Most antivirus programs identify winfirewall.exe as malware—e.g. Microsoft identifies it as Worm:Win32/Ainslot.A or Trojan:Win32/Dynamer!ac, and TrendMicro identifies it as TROJ_GEN.R42E1JS or TROJ_SPNV.03BM14.
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Description: Winfirewall.exe is not essential for Windows and will often cause problems. The winfirewall.exe file is located in a subfolder of the user's profile folder.
The file size on Windows 10/8/7/XP is 294,912 bytes.
There is no information about the author of the file. The program is not visible. It is not a Windows core file. Winfirewall.exe is able to record keyboard and mouse inputs and monitor applications. Therefore the technical security rating is 75% dangerous.
Recommended: Identify winfirewall.exe related errors
If winfirewall.exe is located in a subfolder of C:\, the security rating is 74% dangerous. The file size is 275,968 bytes. It is a file with no information about its developer. The program has no visible window. The software starts when Windows starts (see Registry key: MACHINE\Run, Run, win.ini). The winfirewall.exe file is not a Windows system file. Winfirewall.exe is able to record keyboard and mouse inputs and manipulate other programs.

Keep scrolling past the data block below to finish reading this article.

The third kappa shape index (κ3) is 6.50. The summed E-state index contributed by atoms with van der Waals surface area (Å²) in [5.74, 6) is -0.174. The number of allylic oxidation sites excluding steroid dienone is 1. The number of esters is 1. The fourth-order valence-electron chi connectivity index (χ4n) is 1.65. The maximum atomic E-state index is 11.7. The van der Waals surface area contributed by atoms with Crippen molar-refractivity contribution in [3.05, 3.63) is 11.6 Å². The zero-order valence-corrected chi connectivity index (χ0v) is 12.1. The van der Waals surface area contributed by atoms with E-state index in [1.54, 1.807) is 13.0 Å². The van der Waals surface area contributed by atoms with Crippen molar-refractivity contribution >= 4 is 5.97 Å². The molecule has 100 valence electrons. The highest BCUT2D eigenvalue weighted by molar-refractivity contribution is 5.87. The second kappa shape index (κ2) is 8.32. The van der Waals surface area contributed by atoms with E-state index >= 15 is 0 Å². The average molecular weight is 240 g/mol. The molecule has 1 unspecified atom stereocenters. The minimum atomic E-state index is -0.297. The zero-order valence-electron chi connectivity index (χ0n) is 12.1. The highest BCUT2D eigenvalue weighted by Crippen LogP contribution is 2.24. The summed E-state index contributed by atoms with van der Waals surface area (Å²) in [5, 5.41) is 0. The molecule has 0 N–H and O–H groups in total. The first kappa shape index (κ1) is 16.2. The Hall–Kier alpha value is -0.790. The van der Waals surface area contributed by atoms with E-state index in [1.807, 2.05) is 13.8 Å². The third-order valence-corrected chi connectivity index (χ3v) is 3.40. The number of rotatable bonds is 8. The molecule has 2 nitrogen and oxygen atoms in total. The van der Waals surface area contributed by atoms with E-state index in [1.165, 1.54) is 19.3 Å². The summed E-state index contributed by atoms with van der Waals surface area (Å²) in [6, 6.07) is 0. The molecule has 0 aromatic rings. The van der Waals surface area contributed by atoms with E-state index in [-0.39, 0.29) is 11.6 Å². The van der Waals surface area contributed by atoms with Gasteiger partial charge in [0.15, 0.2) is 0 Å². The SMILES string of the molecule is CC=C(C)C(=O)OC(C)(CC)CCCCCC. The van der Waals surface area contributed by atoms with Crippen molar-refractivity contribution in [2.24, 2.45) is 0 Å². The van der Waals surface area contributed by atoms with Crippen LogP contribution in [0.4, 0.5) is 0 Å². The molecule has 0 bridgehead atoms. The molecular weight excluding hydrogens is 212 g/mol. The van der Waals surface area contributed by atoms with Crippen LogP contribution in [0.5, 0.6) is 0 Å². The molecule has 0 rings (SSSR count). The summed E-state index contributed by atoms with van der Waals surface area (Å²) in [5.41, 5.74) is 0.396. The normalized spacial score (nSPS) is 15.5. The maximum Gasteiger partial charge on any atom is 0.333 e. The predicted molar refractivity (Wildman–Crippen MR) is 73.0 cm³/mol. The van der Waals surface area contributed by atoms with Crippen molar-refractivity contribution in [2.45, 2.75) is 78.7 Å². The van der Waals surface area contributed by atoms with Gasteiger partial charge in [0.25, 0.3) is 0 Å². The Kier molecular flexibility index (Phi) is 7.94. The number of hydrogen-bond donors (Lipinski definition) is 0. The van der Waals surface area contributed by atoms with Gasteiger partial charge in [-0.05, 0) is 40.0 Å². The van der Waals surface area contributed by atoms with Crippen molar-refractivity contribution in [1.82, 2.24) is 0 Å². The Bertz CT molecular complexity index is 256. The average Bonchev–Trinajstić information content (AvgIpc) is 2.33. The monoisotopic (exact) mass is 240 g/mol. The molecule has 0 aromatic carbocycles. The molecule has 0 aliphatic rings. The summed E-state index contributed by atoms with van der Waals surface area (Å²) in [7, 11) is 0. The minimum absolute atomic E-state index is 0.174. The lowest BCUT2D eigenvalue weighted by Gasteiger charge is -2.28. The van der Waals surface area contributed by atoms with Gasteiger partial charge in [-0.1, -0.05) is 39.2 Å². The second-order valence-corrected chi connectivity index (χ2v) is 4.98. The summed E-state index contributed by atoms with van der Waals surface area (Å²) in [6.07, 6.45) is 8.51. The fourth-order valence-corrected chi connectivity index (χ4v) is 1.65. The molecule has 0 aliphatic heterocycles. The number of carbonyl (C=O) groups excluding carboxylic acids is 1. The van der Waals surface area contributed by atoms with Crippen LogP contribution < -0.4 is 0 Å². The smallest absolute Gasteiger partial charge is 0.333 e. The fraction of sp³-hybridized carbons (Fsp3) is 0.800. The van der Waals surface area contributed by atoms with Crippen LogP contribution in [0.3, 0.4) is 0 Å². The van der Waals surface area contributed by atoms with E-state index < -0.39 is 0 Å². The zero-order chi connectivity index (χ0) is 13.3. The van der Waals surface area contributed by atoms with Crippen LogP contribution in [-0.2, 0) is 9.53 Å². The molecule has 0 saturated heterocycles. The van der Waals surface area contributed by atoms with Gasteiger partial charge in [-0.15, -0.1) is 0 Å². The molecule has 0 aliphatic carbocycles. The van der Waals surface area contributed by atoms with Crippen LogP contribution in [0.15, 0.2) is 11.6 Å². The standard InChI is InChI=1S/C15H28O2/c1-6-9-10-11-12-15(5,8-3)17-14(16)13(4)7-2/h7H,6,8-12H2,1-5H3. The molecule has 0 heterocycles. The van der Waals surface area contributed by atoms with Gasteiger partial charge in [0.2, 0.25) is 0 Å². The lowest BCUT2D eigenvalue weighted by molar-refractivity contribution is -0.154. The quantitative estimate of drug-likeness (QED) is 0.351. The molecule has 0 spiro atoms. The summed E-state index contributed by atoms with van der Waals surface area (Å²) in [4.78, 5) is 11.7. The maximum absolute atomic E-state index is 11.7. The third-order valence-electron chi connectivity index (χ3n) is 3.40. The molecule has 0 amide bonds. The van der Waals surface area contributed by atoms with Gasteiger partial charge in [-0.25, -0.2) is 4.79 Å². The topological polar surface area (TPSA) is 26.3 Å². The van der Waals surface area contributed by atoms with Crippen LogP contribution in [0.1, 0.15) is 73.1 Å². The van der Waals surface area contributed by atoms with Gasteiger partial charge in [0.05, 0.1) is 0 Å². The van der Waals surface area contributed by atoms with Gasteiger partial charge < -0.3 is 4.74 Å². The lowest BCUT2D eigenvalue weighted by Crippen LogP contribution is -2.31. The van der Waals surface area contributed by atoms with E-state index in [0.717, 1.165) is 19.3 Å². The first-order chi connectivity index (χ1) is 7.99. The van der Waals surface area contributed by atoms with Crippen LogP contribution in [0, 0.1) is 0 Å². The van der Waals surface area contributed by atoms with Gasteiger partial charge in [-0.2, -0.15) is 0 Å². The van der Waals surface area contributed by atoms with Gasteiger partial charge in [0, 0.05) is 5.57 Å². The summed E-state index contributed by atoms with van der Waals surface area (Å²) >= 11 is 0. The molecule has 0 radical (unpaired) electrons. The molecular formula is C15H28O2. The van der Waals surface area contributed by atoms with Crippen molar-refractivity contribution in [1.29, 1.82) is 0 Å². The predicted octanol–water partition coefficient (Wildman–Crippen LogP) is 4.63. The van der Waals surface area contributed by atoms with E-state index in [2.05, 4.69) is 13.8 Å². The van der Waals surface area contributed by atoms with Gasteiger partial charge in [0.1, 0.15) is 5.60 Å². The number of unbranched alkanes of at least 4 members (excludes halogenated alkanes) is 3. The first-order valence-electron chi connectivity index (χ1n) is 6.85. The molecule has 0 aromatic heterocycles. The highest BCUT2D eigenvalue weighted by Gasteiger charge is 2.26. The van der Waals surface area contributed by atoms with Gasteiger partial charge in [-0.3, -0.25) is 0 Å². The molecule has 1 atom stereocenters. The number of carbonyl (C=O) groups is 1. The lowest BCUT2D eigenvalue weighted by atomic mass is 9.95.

If winfirewall.exe is located in a subfolder of "C:\Program Files", the security rating is 42% dangerous. The file size is 557,056 bytes. The program is not visible. The file is not a Windows core file. Winfirewall.exe is able to record keyboard and mouse inputs and manipulate other programs.
Important: You should check the winfirewall.exe process on your PC to see if it is a threat. We recommend Security Task Manager for verifying your computer's security. This was one of the Top Download Picks of The Washington Post and PC World.
The following programs have also been shown useful for a deeper analysis: ASecurity Task Manager examines the active winfirewall process on your computer and clearly tells you what it is doing. Malwarebytes' well-known Banti-malware tool tells you if the winfirewall.exe on your computer displays annoying ads, slowing it down. This type of unwanted adware program is not considered by some antivirus software to be a virus and is therefore not marked for cleanup.
A clean and tidy computer is the key requirement for avoiding PC trouble. This means running a scan for malware, cleaning your hard drive using 1cleanmgr and 2sfc /scannow, 3uninstalling programs that you no longer need, checking for Autostart programs (using 4msconfig) and enabling Windows' 5Automatic Update. Always remember to perform periodic backups, or at least to set restore points.
Should you experience an actual problem, try to recall the last thing you did, or the last thing you installed before the problem appeared for the first time. Use the 6resmon command to identify the processes that are causing your problem. Even for serious problems, rather than reinstalling Windows, you are better off repairing of your installation or, for Windows 8 and later versions, executing the 7DISM.exe /Online /Cleanup-image /Restorehealth command. This allows you to repair the operating system without losing data.